The plaintiffs, 13 Topeka parents for their 20 children, believed the system of racial separation, while masquerading as providing separate but equal treatment for both white and black students, instead perpetuated inferior accommodations, services and treatment for blacks. Racial segregation in education varied widely from the 17 states that required racial segregation to the 16 that prohibited it.

The case for the plaintiffs was argued by Thurgood Marshall, chief counsel for the NAACP who became the first black named to the Supreme Court in August 1967. He served on the court for 24 years before retiring.

The second event was the Montgomery, Ala., City Line Bus incident involving 42-year-old Rosa Parks, a seamstress, who was returning home from her job on Dec. 1, 1955. Parks refused an order by the bus driver to relinquish her seat in the black section of the bus to a white passenger on the segregated bus system. Parks was arrested for her refusal to follow the order, eliciting a strong reaction from black leaders in Montgomery, who had been waiting for the right incident to launch a protest.

The incident and Parks’ ensuing arrest and conviction initiated a one-year boycott by Montgomery’s black residents of the bus line, which generated national attention. The boycott resulted in the Supreme Court’s decision in December 1956 that segregation on city buses was illegal. Three days following the decision, Montgomery desegregated its bus system.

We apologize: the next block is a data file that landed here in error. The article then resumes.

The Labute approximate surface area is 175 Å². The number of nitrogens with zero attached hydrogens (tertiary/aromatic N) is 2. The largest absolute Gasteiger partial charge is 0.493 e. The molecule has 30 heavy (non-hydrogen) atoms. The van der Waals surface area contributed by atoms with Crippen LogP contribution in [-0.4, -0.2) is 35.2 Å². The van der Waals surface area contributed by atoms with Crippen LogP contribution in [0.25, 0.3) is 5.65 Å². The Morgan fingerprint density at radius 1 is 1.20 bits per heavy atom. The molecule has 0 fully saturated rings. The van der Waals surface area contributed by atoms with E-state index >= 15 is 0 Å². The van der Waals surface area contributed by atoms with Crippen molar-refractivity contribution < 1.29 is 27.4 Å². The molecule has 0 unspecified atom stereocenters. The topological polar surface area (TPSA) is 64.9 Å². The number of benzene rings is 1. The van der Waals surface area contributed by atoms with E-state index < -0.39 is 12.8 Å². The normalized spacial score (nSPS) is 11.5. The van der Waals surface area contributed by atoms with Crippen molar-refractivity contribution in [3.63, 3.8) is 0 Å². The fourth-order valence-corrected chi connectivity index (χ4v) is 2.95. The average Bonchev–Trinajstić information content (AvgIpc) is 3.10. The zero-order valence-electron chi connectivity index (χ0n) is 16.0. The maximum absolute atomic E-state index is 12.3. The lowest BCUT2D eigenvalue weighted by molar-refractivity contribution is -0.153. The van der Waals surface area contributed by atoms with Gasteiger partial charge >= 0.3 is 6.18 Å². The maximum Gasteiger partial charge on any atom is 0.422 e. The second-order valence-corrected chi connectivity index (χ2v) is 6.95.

Since those events, Hollywood has generated movie after movie on segregation, the modern civil rights movement and race relations.

Several movies about the South have captured the Academy Award for best picture including “Gone With the Wind” in 1939, “All the King’s Men” in 1949, “All About Eve” in 1950, “In the Heat of the Night” in 1967, “Terms of Endearment” in 1983, “Driving Miss Daisey” in 1989 and “Forrest Gump” in 1994.

Among this nation’s greatest actors who captured Oscars for their performances in a Southern film were Broderick Crawford, “All the King’s Men,” 1949; Gregory Peck, “To Kill a Mockingbird,” 1962; Rod Steiger, “In the Heat of the Night,” 1967, and Tom Hanks, “Forrest Gump,” 1994.

This was the second of two consecutive Oscars for Hanks. He also received the accolade for “Philadelphia” in 1993.

Among the actresses winning an Oscar for southern-themed movies were Vivien Leigh, “Gone With the Wind,” 1939; Joanne Woodward, “The Three Faces of Eve,” 1957; Patricia Neal, “Hud,” 1963; Sally Field, “Norma Rae,” 1979; Sissy Spacek, “Coal Miner’s Daughter,” 1980; Shirley MacLaine, “Terms of Endearment,” 1983: Jessica Tandy, “Driving Miss Daisy,” 1989; Charlize Theron, “Monster,” 2003; Reese Witherspoon, “Walk the Line,” 2005, and Sandra Bullock, “The Blind Side,” 2009.

Leigh won a second Oscar in 1951 for “A Streetcar Named Desire.” Field earned a second Oscar in 1984 for her performance in “Places in the Heart.”

Barry Levine writes about pop music and movies for The Albany Herald. Email him at dot0001@yahoo.com.